Buddhist blogger David Chapman returns to the podcast to speak with us about how we can gain provisional understanding of what is true, from what is false.
We’ve had some recent discussion on the Secular Buddhist Association website about what is sometimes perceived as a dogmatic adherence to “scientism”. That is, we absolutely reject what is not clearly demonstrated in laboratory conditions, and refuse to believe anything experiential.
This is not quite the case. The position we incline towards, and there is a great deal of variation in our participants’ attitudes about this, is that we do not reject that which we can’t see or directly experience, it’s simply that we have no way to discern the veracity of such claims. As such, it would be problematic for us to accept them. We tend to take a middle approach of neither rejection nor acceptance, but simply set these claims aside until new information can help us arrive at a better understanding.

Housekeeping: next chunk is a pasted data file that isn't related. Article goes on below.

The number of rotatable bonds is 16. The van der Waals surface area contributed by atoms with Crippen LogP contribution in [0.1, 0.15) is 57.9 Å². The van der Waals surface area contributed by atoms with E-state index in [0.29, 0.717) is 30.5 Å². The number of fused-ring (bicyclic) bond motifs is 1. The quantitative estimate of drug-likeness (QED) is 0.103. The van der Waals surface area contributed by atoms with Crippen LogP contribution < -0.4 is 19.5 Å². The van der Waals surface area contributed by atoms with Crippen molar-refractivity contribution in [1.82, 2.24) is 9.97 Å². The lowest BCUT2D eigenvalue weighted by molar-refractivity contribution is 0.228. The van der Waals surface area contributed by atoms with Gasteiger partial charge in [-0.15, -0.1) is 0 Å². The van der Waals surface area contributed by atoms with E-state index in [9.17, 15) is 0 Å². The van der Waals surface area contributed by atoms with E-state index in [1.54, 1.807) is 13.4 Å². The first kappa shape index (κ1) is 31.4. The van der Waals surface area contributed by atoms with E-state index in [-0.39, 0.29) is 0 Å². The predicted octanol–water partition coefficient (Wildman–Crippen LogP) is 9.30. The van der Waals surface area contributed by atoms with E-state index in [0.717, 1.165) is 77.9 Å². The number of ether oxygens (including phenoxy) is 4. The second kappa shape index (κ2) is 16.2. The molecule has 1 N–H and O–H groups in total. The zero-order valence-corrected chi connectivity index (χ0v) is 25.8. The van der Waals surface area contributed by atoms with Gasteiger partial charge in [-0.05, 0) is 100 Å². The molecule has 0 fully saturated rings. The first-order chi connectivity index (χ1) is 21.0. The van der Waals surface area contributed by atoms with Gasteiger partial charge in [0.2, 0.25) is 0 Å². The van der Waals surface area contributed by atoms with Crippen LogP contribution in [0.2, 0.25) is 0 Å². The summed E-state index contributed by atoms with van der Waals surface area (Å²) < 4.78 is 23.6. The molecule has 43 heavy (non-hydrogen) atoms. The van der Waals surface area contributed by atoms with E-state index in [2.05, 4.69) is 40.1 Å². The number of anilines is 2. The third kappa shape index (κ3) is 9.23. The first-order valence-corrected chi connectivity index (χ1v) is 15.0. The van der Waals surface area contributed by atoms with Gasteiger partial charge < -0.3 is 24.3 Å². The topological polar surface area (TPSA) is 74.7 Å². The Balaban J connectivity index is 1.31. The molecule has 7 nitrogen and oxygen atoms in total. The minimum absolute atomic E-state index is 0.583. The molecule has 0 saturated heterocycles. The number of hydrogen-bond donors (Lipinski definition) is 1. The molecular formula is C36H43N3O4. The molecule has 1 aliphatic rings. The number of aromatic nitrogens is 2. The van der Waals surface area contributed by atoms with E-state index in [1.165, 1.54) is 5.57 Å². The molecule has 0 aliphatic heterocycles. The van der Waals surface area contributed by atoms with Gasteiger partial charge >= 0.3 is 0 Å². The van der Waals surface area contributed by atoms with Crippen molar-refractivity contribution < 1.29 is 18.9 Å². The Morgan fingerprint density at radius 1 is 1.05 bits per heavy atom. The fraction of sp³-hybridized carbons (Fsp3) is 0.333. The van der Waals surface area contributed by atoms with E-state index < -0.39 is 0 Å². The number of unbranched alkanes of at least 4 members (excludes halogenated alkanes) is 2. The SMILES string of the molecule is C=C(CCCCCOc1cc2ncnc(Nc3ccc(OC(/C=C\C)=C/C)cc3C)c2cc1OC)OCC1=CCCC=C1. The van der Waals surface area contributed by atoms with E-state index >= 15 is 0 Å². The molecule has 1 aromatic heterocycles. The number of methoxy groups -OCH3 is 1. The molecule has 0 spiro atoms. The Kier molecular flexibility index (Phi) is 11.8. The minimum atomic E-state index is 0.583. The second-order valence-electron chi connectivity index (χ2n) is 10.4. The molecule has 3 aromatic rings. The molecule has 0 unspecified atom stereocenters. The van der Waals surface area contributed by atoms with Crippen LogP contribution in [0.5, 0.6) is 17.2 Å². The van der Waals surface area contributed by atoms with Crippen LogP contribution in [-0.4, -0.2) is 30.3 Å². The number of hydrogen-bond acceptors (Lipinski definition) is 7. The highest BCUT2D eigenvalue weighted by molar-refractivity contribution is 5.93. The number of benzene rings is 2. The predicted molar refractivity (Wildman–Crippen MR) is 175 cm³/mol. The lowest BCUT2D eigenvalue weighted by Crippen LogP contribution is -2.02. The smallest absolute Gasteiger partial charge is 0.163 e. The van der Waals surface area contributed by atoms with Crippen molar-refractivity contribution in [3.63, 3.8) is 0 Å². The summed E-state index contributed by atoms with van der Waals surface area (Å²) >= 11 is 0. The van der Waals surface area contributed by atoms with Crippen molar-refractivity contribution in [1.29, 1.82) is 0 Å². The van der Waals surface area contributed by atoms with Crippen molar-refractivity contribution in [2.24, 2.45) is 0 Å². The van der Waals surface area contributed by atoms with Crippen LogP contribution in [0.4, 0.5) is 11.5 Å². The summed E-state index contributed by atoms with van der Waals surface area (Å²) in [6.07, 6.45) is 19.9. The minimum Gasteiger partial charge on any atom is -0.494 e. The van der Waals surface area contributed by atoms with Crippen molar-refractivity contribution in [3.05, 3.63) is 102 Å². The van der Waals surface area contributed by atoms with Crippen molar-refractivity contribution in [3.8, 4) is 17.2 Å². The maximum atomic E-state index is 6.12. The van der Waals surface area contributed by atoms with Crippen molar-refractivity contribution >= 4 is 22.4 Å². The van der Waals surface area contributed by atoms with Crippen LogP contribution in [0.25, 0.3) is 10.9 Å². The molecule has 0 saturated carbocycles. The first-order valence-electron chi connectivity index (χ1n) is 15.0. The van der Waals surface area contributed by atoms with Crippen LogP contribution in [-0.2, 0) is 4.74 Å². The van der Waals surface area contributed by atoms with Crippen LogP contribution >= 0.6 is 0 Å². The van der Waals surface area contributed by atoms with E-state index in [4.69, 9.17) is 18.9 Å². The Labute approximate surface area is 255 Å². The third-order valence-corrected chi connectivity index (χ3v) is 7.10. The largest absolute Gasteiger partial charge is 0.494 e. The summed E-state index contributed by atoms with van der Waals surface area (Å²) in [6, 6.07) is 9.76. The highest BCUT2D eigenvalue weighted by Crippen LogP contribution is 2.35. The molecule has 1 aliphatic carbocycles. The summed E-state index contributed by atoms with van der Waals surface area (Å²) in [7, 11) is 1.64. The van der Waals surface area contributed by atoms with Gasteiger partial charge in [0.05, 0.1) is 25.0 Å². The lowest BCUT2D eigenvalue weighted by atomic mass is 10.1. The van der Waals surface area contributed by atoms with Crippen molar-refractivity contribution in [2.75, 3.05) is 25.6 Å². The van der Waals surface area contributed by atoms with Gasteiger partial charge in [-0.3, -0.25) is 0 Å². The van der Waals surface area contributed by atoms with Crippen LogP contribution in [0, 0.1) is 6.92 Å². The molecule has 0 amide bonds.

Our friend David Chapman has blogged about this very topic, and its applications in a Buddhist context. We invited him back to the podcast to have a conversation about epistemology, and what that means to our practice. David is educated and has worked in the fields of science, engineering, and business, which have each taught him to ask skeptical questions from their own perspectives. He applies this to his investigation of the Aro Buddhist tradition, and blogs about his findings, interests, and ideas on several blogs including Meaningness, Approaching Aro, and of course Buddhism for Vampires.
So, sit back, relax, and have a nice yak butter tea.
“It is good to be skeptical, to ask “is this really true?,” to take nothing at face value. It is not good to blind yourself to what you can see is true, useful, or beautiful because you are afraid to trust.” — David Chapman
- Approaching Aro
- Buddhism for Vampires
- Epistemology and enlightenment
- What do you want Buddhism for?
- Eating an entire epistemologist
- Episode 88 :: David Chapman :: Buddhism for Vampires
Music for This Episode Courtesy of Rodrigo Rodriguez
The music heard in the middle of the podcast is from Rodrigo Rodriguez. The track used in this episode is “Beneath High Cliffs” from his CD, Traditional and Modern Pieces: Shakuhachi.